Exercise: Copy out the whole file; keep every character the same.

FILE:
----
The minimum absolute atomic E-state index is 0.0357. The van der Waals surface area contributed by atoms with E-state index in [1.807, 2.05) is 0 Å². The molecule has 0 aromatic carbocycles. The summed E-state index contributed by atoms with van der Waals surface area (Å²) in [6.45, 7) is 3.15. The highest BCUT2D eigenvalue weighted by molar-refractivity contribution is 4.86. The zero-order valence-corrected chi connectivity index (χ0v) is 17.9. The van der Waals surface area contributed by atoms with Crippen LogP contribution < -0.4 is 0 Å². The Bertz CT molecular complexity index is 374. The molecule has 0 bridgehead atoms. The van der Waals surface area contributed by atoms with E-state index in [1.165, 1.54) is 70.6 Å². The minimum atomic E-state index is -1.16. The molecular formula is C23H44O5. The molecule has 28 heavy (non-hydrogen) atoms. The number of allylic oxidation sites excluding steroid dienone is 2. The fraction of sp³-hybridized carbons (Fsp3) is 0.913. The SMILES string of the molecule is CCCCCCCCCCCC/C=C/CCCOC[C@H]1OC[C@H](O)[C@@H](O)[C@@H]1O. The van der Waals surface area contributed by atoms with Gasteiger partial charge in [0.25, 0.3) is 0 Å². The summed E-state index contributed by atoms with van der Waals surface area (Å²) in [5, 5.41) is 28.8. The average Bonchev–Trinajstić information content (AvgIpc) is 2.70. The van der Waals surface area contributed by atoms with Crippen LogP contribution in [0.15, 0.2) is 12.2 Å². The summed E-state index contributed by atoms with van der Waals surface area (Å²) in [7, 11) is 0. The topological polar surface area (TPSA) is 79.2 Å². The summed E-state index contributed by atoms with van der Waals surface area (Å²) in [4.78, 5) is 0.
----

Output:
The minimum absolute atomic E-state index is 0.0357. The van der Waals surface area contributed by atoms with E-state index in [1.807, 2.05) is 0 Å². The molecule has 0 aromatic carbocycles. The summed E-state index contributed by atoms with van der Waals surface area (Å²) in [6.45, 7) is 3.15. The highest BCUT2D eigenvalue weighted by molar-refractivity contribution is 4.86. The zero-order valence-corrected chi connectivity index (χ0v) is 17.9. The van der Waals surface area contributed by atoms with Crippen LogP contribution < -0.4 is 0 Å². The Bertz CT molecular complexity index is 374. The molecule has 0 bridgehead atoms. The van der Waals surface area contributed by atoms with E-state index in [1.165, 1.54) is 70.6 Å². The minimum atomic E-state index is -1.16. The molecular formula is C23H44O5. The molecule has 28 heavy (non-hydrogen) atoms. The number of allylic oxidation sites excluding steroid dienone is 2. The fraction of sp³-hybridized carbons (Fsp3) is 0.913. The SMILES string of the molecule is CCCCCCCCCCCC/C=C/CCCOC[C@H]1OC[C@H](O)[C@@H](O)[C@@H]1O. The van der Waals surface area contributed by atoms with Gasteiger partial charge in [0.25, 0.3) is 0 Å². The summed E-state index contributed by atoms with van der Waals surface area (Å²) in [5, 5.41) is 28.8. The average Bonchev–Trinajstić information content (AvgIpc) is 2.70. The van der Waals surface area contributed by atoms with Crippen LogP contribution in [0.15, 0.2) is 12.2 Å². The summed E-state index contributed by atoms with van der Waals surface area (Å²) in [7, 11) is 0. The topological polar surface area (TPSA) is 79.2 Å². The summed E-state index contributed by atoms with van der Waals surface area (Å²) in [4.78, 5) is 0.